So, I decided to get to work and write the necessary plug-in. In August 2010, Reality 1.0 was released and it took the market by storm. Later on, in a few months, I released version 1.2, which was a free upgrade, with many new features, often inspired by customers' feedback. In December 2011, I released version 2.0 which added GPU support and about sixty new features. With version 2.0 Reality extended support to SLG (SmallLux GPU), in addition to introducing a lot of new features from LuxRender 0.9. SLG is a GPU-based renderer that renders a scene in a few seconds and still retains physical accuracy. It's much more limited than Lux, but it's really, really fun to use. It's included with Lux and so it's a great addition. With Reality 2, you can switch between the fully-featured Lux to the blindingly-fast SLG with a click of the mouse.
So, that was what happened in the last two years. Just a few months after the release of Reality 1.0, Reality users had generated more Lux renders than were rendered in all the years before. The breadth of scenes, themes, and situations created is vast and the use of Reality and Lux has simply moved the world of pre-made content into the high-end territory. There are images out there, made with Reality and Lux, that rival the ones created with tools that cost several thousands of dollars. Don't you love technology?
You've been a member of Renderosity since 2005, and have more recently established yourself as a Vendor here. Can you tell us what you think about Renderosity, how it has evolved, and how your experience has been so far as a vendor here?
Working with Renderosity has been really easy and a pleasure. For a developer of plug-ins for Studio, this is really one of the best solutions on the market. The favorable revenue split and the helpful staff at Renderosity make setting up a product extremely convenient. I also like that it's possible to purchase advertisement space, a vital part part of making a product known to the public. This has been a very positive experience since day one.
As I myself have dabbled in Blender, I must say I really enjoyed your Blender Survival Guide tutorials. Your tutorials are very clear, professional, and easy to follow. As you are now releasing tutorials here on Renderosity, what can you tell us about them? What is planned, and what can one expect to learn?
Thank you very much. I've always enjoyed teaching technical topics, since the days of DOS (I guess that I'm dating myself!). One of the phrases that I hear most often in the Studio forums is: "I don't know how to light a scene." With "Make Your Own Reality" -- the video tutorial that I'm releasing at Renderosity -- I take that subject and show how lighting works and how you can configure the lighting for a scene. More importantly, I explain *why* a light gets placed in a scene. Every light placed should have a reason to be in there.Lighting is a vast subject and in "Make Your Own Reality" I try to explain the key concepts in a way that is not only relevant to Reality and Lux, but in general, as a bit of information that can help with all 3D setups. The other parts of the tutorial touch subjects like material configuration, usage of the fog prop and other techniques useful to master Reality and LuxRender.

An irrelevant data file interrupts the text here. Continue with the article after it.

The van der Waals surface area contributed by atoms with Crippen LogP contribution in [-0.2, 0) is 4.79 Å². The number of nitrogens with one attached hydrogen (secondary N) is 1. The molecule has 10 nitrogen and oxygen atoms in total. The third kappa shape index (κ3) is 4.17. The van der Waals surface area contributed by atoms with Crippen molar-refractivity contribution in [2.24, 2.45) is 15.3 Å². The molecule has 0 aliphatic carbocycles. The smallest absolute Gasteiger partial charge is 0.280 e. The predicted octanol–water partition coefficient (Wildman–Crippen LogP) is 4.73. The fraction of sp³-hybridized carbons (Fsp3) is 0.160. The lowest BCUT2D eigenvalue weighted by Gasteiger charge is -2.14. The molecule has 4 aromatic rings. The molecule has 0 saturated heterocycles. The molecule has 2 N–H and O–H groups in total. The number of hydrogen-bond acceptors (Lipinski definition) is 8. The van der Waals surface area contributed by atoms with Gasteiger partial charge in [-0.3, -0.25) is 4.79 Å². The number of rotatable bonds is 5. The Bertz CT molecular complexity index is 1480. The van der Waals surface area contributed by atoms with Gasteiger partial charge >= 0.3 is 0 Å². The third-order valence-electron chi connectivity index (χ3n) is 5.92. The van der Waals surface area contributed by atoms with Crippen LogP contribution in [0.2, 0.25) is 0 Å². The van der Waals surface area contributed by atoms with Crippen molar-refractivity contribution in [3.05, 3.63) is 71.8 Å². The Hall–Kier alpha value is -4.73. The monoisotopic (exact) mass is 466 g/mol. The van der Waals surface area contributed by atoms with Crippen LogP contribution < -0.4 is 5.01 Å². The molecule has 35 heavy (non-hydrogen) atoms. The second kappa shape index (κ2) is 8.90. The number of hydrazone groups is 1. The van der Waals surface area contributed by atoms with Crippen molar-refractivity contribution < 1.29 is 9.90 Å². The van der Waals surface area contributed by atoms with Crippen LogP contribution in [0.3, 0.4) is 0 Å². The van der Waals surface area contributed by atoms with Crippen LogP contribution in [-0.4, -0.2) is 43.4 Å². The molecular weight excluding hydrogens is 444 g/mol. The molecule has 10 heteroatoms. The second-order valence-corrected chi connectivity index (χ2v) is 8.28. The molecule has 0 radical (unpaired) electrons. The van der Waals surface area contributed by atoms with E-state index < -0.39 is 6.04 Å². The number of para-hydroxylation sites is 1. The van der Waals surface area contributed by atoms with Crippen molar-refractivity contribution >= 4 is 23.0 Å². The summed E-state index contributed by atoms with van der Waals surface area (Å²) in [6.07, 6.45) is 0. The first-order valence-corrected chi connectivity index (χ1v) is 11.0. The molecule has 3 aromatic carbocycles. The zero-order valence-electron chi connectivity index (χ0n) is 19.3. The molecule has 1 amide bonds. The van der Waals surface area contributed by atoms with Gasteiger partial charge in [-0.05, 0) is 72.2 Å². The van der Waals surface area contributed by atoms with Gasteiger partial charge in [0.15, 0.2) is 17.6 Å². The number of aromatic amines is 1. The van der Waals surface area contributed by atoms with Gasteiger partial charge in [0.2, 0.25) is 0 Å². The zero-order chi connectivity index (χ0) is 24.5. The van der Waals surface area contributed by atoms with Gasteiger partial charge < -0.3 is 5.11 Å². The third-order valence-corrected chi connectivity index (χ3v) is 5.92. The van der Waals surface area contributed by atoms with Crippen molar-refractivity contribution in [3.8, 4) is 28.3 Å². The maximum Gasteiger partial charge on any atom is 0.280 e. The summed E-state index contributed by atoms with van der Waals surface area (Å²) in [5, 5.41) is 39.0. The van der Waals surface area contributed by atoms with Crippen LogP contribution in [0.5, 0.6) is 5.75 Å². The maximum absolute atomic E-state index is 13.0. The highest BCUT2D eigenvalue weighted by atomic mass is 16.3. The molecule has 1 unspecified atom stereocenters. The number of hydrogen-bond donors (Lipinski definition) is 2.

As someone who is successfully making a living doing what he enjoys in the digital arts, do you have any advice for others working towards this same goal? What would you tell someone looking for a career in this market?
That is a big question. Running your own business can be very rewarding, but also very challenging. If you want to be successful you need to have the stamina to run your business for years. It takes time to build a market and a reputation. You can't expect overnight success because it almost never happens. Some useful ideas are: a) Think of an original product b) Make that product excellent c) Take care of your customers. They are who make it possible for you to have a business. Don't underestimate the power of good karma.
Do you have any favorite artists, digital, or otherwise?
In the visual arts world, I would list Gaudi, Dali, Goya, Frazetta, Michael Turner, Stjepan Sejic, Alessandro Barbucci. If we talk about music, then there are too many to list, but the geniuses must be mentioned: Ritchie Blackmore/Deep Purple, Brian May/Queen, Steve Vai, Eddie Van Halen, Ozzie Osbourne and, of course, The Beatles.
What do you enjoy doing outside of your digital work?
I love movies and documentaries. I get a kick from watching great documentaries and Netflix has an almost endless offering. From nature shows to absolute unusual things like following the Steinway piano tuner in Austria during his workday. Reading is also a pleasure, photography and guitar playing are other activities that I enjoy. Sometimes a motorcycle ride is just the "medicine" to clear the mind, but often just drinking a nice glass of wine while talking with my wife, Holly, is one of the most exquisite pleasures of the day.
Do you have any final words you would like to extend to the Renderosity Community?
I am extremely grateful for the warm reception that the Renderosity community has given to Reality. I'm also very impressed with the Renderosity staff. You have provided a very friendly environment and even applied some changes to your system in order to host Reality and the "Make Your Own Reality" tutorial. I'm very grateful for that. It's great to see people who are so receptive to new challenges and work toward the common goal of providing great products to the public. I'm very excited to be part of this.